James Morris
Professor and Former Dean of SCS
Human Computer Interaction Institute
Carnegie Mellon

Invent a Mobile Service 
Smart phones are today's computing platform, especially in the developing world. Our team will develop an idea for a new mobile service. Some examples:

Grapevine (invented by a previous OurCS team): Support responsible exchange of opinions about people. 
Favor Net (invented by a previous OurCS team): Facilitate requesting and performing favors on a college campus.
Family Memory Book: Billions of photos are being taken of children every day. How will their parents, the children grown, and their descendants enjoy them?
Product Finder: Snap a picture of an item you like, from TV or real life, and  be told where it came from.
The team will decide on a service and develop usage scenarios.

rockyRocky Medure
User Experience Designer
Google, Pittsburgh

markMark Tomzcak
Software Engineer
Google, Pittsburgh

 


Exploring the Intelligent Fabric of our World
Computers have become the modern backbone of communication, which creates a powerful fabric for interacting with the environment and objects around us. We'll explore the space of microcontrollers, sensors, and peripherals that enable us to become creators of a future intelligent world. Students will use this fabric to make a prototype that allows them to communicate with and control an object in their world.

Examples include wearable computing, telepresence systems, and remote monitoring.

danielDaniel Mosse
Professor and Chair of Computer Science Department
University of Pittsburgh

grishmaGrishma Jena
OurCS Alumna
Graduate Student
Computer Science Department
University of Pennsylvania


Energy Storage and Distribution in Renewable-energy Powered Microgrids

Research challenges being addressed:

  1. Local energy stability and resiliency: create algorithm to maximize energy harvesting and sharing in microgrids
  2. Efficiently storing energy: minimizing the amount of energy storage and using different energy storage technologies

Abstract: In a microgrid, a set of households can share energy harnessed locally from renewable sources.  Renewable power (e.g., wind power) is well known for being intermittent.  That intermittency might not synchronize with the microgrid’s power demand.  That problem can be softened by storing renewable energy.  However, the cost of storing energy in the form of electricity is viewed as a barrier to using renewable power.  This research seeks to reduce that cost by scheduling energy to be stored in several forms, such as chemical batteries (as usual) but also new dedicated energy storage forms (e.g., dried silica gel or zeolite for dehumidifying, or ice for refrigerating), given that some storage techniques (e.g., drying silica gel) are more efficient than others (e.g., storing in chemical batteries, then converting to electricity, then using that electricity to drive a typical appliance).   In addition to an algorithm that decides when to store the harvested energy and in what forms, we will also investigate the sharing of energy between households in a microgrid.  Toward this, we will simulate different household energy consumption profiles, and create an algorithm for sharing among the various households.

reidReid Simmons
Research Professor Robotics Institute Carnegie Mellon

heatherHeather Knight
Graduate Student
Robotics Institute Carnegie Mellon

 


Conveying Robot Attitude via Motion
The same robot can perform a task in varied ways that communicate different internal states. If you eat a bowl of cereal on Thursday morning shortly before an important meeting, your motion will convey a very different attitude toward time versus eating that same bowl of cereal on a sunny Saturday with nothing on the calendar.  In the same way, a robot can convey information to bystanders about its current task state that may influence whether people engage the robot or let it pass by uninterrupted. Participants will learn about motion features that can convey varied internal states, craft several motion variations on a real robot doing a task that matters to people, then observationally evaluate diverging human response in a public space on campus.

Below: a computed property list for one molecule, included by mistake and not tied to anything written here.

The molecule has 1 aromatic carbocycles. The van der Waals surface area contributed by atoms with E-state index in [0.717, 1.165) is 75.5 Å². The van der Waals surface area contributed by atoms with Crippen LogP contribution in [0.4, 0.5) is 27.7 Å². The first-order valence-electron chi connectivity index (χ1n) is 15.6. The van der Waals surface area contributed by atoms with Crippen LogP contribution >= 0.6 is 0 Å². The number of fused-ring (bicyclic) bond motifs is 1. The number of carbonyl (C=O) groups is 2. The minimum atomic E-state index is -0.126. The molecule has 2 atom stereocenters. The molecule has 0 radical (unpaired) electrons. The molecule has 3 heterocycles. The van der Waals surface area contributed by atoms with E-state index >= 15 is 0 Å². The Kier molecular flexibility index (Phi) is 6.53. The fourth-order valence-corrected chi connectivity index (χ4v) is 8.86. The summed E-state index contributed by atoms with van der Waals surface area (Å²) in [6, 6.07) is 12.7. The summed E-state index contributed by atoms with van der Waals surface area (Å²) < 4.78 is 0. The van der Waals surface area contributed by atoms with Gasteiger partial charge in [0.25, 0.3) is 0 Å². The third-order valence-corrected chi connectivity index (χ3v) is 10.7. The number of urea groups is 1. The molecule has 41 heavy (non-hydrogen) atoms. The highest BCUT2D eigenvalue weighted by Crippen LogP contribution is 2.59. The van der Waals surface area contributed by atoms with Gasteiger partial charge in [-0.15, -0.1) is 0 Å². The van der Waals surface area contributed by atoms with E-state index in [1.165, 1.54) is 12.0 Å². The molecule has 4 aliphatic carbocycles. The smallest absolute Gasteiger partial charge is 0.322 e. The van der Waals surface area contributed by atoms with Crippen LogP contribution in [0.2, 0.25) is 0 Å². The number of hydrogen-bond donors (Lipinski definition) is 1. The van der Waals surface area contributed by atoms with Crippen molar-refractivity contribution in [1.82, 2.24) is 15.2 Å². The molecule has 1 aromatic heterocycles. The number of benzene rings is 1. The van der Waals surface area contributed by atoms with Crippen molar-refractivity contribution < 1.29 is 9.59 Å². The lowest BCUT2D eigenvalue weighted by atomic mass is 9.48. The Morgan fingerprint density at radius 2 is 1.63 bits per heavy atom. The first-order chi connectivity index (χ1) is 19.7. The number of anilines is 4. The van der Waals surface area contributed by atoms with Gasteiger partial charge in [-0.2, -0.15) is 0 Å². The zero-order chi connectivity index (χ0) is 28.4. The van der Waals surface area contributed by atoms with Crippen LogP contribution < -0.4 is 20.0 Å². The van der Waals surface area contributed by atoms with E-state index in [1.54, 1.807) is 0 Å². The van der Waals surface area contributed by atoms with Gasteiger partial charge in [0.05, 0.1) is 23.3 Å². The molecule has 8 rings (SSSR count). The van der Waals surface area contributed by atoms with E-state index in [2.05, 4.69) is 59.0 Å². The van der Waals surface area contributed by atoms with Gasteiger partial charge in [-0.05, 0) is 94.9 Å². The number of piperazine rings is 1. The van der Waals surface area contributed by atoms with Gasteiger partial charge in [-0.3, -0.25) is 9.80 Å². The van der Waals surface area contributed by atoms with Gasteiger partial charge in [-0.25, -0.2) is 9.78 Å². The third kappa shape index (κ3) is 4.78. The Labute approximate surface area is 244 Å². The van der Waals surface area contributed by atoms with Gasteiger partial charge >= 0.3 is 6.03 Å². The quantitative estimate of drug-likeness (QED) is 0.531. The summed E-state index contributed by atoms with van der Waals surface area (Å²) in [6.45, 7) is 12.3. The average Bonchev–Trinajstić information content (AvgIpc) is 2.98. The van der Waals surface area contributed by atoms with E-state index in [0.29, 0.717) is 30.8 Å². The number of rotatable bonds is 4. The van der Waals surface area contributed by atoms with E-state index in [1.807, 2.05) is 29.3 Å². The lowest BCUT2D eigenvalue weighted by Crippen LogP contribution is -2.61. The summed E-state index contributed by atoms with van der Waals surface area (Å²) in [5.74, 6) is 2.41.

aartiAarti Singh
Assistant Professor
Machine Learning Department
Carnegie Mellon

 

timothyTimothy Verstynen
Assistant Professor
Dept of Psychology and Center for Neural Basis of Cognition
Carnegie Mellon


Computational Neuroscience
The ability to predict the brain response is the key to understanding it. This project will use machine learning approaches to map the wiring diagram of the human brain (i.e., the connectome) and understand the predictive utility of these connections i.e. how well can a connectivity pattern predict future brain activity. This involves leveraging recent advances in machine learning and human neuroimaging to understand how brain networks work.

raviRavi Starzl
Systems Scientist
Language Technology Institute
Carnegie Mellon


The Future of Software Systems in Healthcare and Medicine
Participants will discuss and analyze some recent software trends in healthcare and medicine. Participants will brainstorm and iterate through a research challenge related to these fields.


Portia Taylor, Ph.D.
Research Staff
Acute Care Solutions,
Philips Research North America


 
Developing for Golden Years:  Technology for the Elderly
A worldwide “graying” of the population will lead to increased financial burden on both personal/patient and public resources.  In America alone, 20% of the population will be over the age of 65 by the year 2030.  People are living longer lives despite the physical and mental changes that occur during aging.   This project will focus on technology for the elderly that can assist in assuring a high quality of life during the later years.  We will survey current technologies, explore barriers to aging and look at the financial costs of healthcare that is associated with aging.  Students will take what they learn and propose an application to address a problem concerning elders.

The workshop will provide opportunities for all participants to work in teams on exploratory research problems. Each team will be led by a researcher from industry or academia who will introduce the research problem and guide the team through the process.

There are several sessions devoted to the research workshops.
The final research session will include presentations/solutions from each team.

For questions about the workshop, see contact page